Security Market Segment LS
Friday, 14 November 2014 17:43

Data security a ‘low risk’ issue for businesses

Image courtesy of ddpavumba Image courtesy of ddpavumba

Data security is apparently considered a low risk issue for Australian business decision-makers, with concerns that senior executives fail to recognise the long-term financial damage that a security breach might have on their business.

The low level of concern about data security risks in Australia is reflected by business decision makers in other countries, according to security and risk management company NTT.

In its recently commissioned survey of 800 business decision-makers worldwide, including in Australia, NTT reveals that nearly two-thirds (63%) of respondents expect to suffer a security breach at some point, but less than one in ten (9%) see ‘poor data security’ as the greatest risk to their business.

In Australia, just over half of the business decision-makers surveyed (56%) say they do have a formal data security policy in place, while 56% have a business or disaster recovery plan in the event of a breach, which is above the global average of 47%.

But, Australian business leaders said that only 57% of their employees, on average, are aware of and understand the company’s data security.  

According to NTT, however, businesses are most likely to see risks coming from competitors taking market share, lack of employee skills and decreasing profits, rather than recognising the long-term damage – both in terms of time and money – of a security breach.

The survey, undertaken for NTT by Vanson Bourne, reveals that over half of senior decision-makers (59%) agree there would be minimal long-term damage from a security breach, although a significant number report that their organisation would suffer reputational damage (60%) and loss of customer confidence (56%) if data was stolen.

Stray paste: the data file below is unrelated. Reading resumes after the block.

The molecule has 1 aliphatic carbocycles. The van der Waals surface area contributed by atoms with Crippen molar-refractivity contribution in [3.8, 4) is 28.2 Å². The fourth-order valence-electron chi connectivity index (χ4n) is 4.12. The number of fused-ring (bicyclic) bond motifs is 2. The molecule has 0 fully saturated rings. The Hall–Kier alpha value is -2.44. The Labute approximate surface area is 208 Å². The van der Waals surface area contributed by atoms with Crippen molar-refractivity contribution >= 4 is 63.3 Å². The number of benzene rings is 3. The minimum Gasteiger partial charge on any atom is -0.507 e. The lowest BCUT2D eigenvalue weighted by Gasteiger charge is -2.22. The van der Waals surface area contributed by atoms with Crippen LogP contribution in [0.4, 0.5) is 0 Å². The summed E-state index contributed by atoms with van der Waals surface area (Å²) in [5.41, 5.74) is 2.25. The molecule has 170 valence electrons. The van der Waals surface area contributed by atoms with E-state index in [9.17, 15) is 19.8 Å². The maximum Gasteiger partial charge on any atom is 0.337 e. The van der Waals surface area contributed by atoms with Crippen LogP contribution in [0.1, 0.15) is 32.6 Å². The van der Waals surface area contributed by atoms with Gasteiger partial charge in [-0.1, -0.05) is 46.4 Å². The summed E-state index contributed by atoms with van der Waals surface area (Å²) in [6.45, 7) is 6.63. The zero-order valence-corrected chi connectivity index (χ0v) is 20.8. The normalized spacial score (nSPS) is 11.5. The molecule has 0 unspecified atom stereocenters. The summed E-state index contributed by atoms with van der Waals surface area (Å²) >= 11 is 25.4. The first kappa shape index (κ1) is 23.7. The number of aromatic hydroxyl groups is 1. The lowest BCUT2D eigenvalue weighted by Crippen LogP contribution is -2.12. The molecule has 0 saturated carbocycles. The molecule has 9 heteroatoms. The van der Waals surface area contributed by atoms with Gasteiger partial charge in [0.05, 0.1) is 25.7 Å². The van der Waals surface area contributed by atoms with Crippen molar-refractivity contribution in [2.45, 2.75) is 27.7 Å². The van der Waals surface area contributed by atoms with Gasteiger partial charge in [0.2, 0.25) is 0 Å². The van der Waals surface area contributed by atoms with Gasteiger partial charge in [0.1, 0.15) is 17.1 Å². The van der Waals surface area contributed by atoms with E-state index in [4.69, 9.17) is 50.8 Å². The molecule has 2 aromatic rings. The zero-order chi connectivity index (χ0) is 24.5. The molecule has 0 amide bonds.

In Australia, when it comes to the financial impact of a security breach, business decision-makers estimate that their revenue would drop, on average, by 9% as the result of an attack.

But, 14% expect a security breach to have no impact at all on revenue, while more than a quarter (29%) admit they do not know what the financial implications would be.

“The concern here is whether senior business decision makers recognise the risks to their organisation, as well as understand the value of good data security. There seems to be a worrying level of indifference,” said Garry Sidaway, Senior Vice President Security Strategy & Alliances, NTT Com Security.

“When we asked respondents what they associate with the term data security, only half believe it is ‘vital’ to the business, less than half see it as ‘good practice’ and less than a quarter see it as ‘a business enabler’.  The majority unfortunately still associates security with data protection or privacy.

“The report also suggests that there is still a disconnect between the cost of data breaches and the importance organisations place on IT security to drive these costs down.  With security incidents making headlines daily, and costs soaring for a major breach – up to AUD $2.1m on average for a large organisation – a security incident can have far-reaching implications, from damaging a company’s reputation and share price to its ability to attract the very best talent.”